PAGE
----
When a consent is slid across the receptionist’s desk with the words “sign this; it let’s us take care of you”, read every word of it. Scratch out every word you do not understand. Remember the stories relayed on this blog.
Only medical bills, half the cable television bill and half the telephone bill are paid before you receive the goods. If a defective product is sold on the Internet, the seller must replace it or issue a credit. If he does not and if you call your credit card company, it will immediately issue a temporary refund to your account; a written review takes a couple of months’ time.
With a medical bill, the conversation is likely to go something like this:
Patient: “Why was Dr. Noname’s charge $500?”
Healthcare provider business office: “He did these subsystems.”
Patient: “No he didn’t.”
Healthcare provider: “That is what it says.”
There is no refund.
This consent says the institution can “file a claim with your insurance company and be paid directly”. After the “care” that was paid for that I did not receive at AMC, I scratch those words out. I sign a second one before I leave.
The consent does not state that you consent to conduct outside that detailed on the policies and procedures of the facility. I can assure you that medical record fraud is not condoned.
Before you depart the parking lot of the doctor’s office, make a written record of what you know happened–the ROS subdivisions you told the doctor and the questions he/she asked, the PE subdivisions the doctor examined and his diagnosis and treatment plan. Call the next day and request a copy of yesterday’s office visit note. If your record and the doctor’s do not match, call the office and get it corrected.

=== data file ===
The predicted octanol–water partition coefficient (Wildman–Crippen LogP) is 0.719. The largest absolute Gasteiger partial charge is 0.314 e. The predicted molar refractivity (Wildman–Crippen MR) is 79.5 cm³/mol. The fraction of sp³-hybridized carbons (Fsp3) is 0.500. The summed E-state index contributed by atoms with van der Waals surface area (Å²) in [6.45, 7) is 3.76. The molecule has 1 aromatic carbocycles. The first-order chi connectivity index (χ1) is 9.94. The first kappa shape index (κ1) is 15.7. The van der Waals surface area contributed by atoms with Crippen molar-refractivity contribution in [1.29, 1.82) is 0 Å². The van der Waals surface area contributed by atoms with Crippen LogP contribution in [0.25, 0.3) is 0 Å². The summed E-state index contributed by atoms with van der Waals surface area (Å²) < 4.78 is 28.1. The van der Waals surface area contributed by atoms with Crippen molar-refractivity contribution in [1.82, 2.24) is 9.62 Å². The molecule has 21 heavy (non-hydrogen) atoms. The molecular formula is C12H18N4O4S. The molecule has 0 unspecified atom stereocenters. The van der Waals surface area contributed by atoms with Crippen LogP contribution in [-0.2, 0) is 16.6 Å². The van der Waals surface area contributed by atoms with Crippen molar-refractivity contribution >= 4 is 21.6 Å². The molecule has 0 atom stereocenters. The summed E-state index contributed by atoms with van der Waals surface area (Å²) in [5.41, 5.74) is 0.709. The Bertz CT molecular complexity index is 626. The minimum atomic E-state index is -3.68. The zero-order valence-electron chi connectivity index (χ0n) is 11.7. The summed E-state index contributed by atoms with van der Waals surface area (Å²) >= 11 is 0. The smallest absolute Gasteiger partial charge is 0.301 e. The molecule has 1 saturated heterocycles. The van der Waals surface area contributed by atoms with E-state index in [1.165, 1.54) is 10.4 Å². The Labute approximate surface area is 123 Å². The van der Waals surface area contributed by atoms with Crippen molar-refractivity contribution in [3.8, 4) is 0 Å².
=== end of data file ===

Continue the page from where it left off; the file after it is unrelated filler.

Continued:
What I know suggests record fraud involves up to 50 percent of office visit and hospital visit notes. That volume costs up to $100 billion a year. That is $300 apiece for each and every one of 300 million Americans; that money will buy a lot of McDonald’s hamburgers, Starbucks coffee, big screen movies, NB shoes, etc.
Call and write your state and congressional representatives. “I want to assign benefits after the medical care, not before. I want transparency about physician or hospital unprofessional conduct reported to medical regulatory agencies. I want my written record of the bluebook to have the validity of the physician’s.”
Unprofessional conduct needs a Bernie Sanders-type grassroots response. My government representatives do not want to understand. I’ve been hassling them for more than four years, one of my senators as recently as last month.